All posts by Rosler

Part 2 – Mass Finishing or Shot Blasting, Which Technique is Best for Medical Instruments?

The medical industry is constantly looking for better, more suitable materials that will offer greater performance and longevity for medical devices, implants, and instruments while simultaneously searching for more efficient manufacturing technologies.

When it comes to surface finishing, such newly developed materials and manufacturing processes can pose considerable technical challenges. That’s why close cooperation between the medical device manufacturers and qualified surface treatment experts is essential during the development and prototyping phase.

In our last medical instrument blog, Rosler Metal Finishing discussed the surface finishing requirements for medical instruments. This blog will dive deeper into the techniques used in surface finishing and answer the question: What is the best type of surface finishing for medical instruments?

The short answer is a combination of mass finishing and shot blasting. Guidance for a surface finishing expert can help determine the best process – typically a series of processes – for a specific medical instrument.

Continue reading Part 2 – Mass Finishing or Shot Blasting, Which Technique is Best for Medical Instruments?

Spinal Implants, Part 1 – Surgical Specifications

Technological advances in medical equipment and implants have driven worldwide spinal implant sales to $10 billion annually.

Like orthopedic implants used for joint reconstruction and the surgical fixation of a bone fracture, spinal implants are subject to very specific and strict surface finishing requirements.

Mass finishing and shot blasting play a key role in creating the right finish for spinal implants, not only for intermediate surface treatment after forging, casting, machining, additive manufacturing, etc., but also for placing the final surface finish before implantation.

Rosler Metal Finishing has extensive experience in surface finishing spinal implants using mass finishing, shot blasting, and a combination of both methods.

In a series of posts, we’ll analyze the specific surface finishing requirements for spinal implants based on their functional and performance characteristics and describe the respective mass finishing and shot blasting equipment and methods available to fulfill these requirements.

Continue reading Spinal Implants, Part 1 – Surgical Specifications

Part 1 – Surface Finishing Requirements for Medical Instruments

Rosler Metal Finishing understands that medical instruments are subject to stringent quality standards. Whether during an office visit or a complicated surgery, material defects or malfunctions may create dangerous and even fatal consequences for patients and healthcare workers alike. Providing precise and durable surface finishes  for work pieces used in the medical industry is one of our passions.

In a series of blog posts, we’ll discuss the various technologies used for finishing the surface of medical instruments and how mass finishing and shot blasting play a key role, not only as intermediate steps but also for placing the final, finishing touch on these work pieces.

We begin with a basic question: What are the surface finishing requirements associated with medical instruments?

Materials Matter

Medical instruments are exposed to frequent use and subject to highly corrosive atmospheres caused by frequent sterilization in a steam pressure chamber, exposure to chlorine wipes, and ultrasonic cleaning. They must never fail. To minimize wear and prevent corrosion most medical instruments, especially surgical tools, are made from tough, slow wearing, corrosion-resistant, high-performance metal alloys including austenitic stainless steel, titanium, or cobalt chrome.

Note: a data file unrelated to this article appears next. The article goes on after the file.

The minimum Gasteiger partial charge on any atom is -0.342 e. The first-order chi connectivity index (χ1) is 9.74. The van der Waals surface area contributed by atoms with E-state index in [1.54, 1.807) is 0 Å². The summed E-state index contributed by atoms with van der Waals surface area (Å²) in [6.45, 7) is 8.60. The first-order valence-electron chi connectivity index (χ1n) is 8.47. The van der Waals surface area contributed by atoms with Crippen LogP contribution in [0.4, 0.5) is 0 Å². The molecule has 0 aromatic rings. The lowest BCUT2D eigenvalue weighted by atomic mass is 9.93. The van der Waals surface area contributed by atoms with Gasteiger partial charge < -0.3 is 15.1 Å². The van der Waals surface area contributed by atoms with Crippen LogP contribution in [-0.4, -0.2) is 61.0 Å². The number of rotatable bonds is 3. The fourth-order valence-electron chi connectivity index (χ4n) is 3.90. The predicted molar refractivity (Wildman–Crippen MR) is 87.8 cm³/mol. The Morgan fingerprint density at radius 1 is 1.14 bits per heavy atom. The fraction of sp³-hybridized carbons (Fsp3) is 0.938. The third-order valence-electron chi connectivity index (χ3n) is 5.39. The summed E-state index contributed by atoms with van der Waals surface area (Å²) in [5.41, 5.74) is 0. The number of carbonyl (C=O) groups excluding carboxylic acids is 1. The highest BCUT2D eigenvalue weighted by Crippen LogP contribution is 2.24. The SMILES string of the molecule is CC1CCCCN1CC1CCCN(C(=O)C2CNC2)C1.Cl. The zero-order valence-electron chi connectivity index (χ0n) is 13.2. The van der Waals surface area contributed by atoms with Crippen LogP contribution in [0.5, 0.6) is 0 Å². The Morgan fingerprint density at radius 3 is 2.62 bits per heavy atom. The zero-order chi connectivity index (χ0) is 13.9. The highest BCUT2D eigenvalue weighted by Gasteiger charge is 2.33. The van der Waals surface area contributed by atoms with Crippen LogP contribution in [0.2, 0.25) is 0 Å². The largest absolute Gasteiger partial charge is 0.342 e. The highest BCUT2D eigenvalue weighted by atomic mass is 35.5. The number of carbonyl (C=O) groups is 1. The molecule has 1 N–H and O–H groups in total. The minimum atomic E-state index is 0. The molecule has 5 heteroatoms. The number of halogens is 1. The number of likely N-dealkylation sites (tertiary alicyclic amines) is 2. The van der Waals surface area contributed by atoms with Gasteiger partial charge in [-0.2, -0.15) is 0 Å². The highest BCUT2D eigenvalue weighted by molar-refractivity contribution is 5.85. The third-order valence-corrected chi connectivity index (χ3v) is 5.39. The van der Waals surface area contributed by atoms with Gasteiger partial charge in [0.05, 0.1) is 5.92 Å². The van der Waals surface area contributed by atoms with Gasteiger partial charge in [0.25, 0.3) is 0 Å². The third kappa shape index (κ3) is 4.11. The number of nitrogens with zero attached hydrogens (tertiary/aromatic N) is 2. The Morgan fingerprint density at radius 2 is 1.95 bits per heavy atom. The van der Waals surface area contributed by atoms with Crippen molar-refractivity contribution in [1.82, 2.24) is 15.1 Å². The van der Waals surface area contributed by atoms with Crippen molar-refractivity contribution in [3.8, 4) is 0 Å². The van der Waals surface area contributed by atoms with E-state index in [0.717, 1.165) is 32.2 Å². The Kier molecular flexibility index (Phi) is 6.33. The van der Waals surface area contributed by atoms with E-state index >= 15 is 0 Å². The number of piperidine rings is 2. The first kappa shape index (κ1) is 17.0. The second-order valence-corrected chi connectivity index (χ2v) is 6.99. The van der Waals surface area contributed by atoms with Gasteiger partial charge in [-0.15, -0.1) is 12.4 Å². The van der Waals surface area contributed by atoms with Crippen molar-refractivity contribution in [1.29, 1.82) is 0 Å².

Continue reading Part 1 – Surface Finishing Requirements for Medical Instruments

Achieving Specific Finishes for Trauma Implants

In our last trauma implant blog, Rosler Metal Finishing discussed the materials used in trauma implants. From hip replacements to cranial plates, there are numerous uses for trauma implants; each with its own unique surface finishing needs and requirements.

Trauma implant manufacturers must achieve the necessary surface finish to ensure patient safety and best results. These finishing requirements can range from simple cleaning or deburring to surface smoothing and high-gloss polishing.

This blog will answer the question: What techniques are used to finish off trauma implants?

What types of finishes are used?

Trauma implants are subject to multiple finishing operations throughout the manufacturing process. After manufacturing steps including forging, blanking, machining, and thread cutting for screws, the workpieces usually undergo a surface cleaning (descaling, de-oiling), deburring, edge radiusing, or surface grinding operation, before they receive their final finish.

Continue reading Achieving Specific Finishes for Trauma Implants

Structural Steel FAQ, Part 9 – Removing Residual Blast Media and Dust

After shot blasting, structural steel components often require some cleaning. The degree of cleaning depends on the work piece’s condition prior to processing as well as machine set-up.

This installment of our Structural Steel FAQ series will answer How are residual blast media and dust removed from shot blasted steel components?

Why Remove Residue

Ancillary machine attachments and processes may be required to remove blast media and dust resting on structural steel components to ensure surfaces are properly prepared for painting and coating.

The need for a clean and well-prepared surface after shot blasting mirrors that of the pieces surfacing in the first place as discussed in Part 1 of this series.

Methods of Removal

Practically all plate and profile roller conveyor shot blast machines are equipped with a media brush-off system at the machine exit. By adding a rotary brush at the end of the process, residue is removed as the work piece exits the machine.

Continue reading Structural Steel FAQ, Part 9 – Removing Residual Blast Media and Dust

The Importance of Material Selection in Trauma Implants

Rosler Metal Finishing understands that trauma implants and medical devices are subject to stringent quality standards. Any material defect or malfunction can have catastrophic consequences for a patient. That’s why we take our work in the trauma implant field very seriously.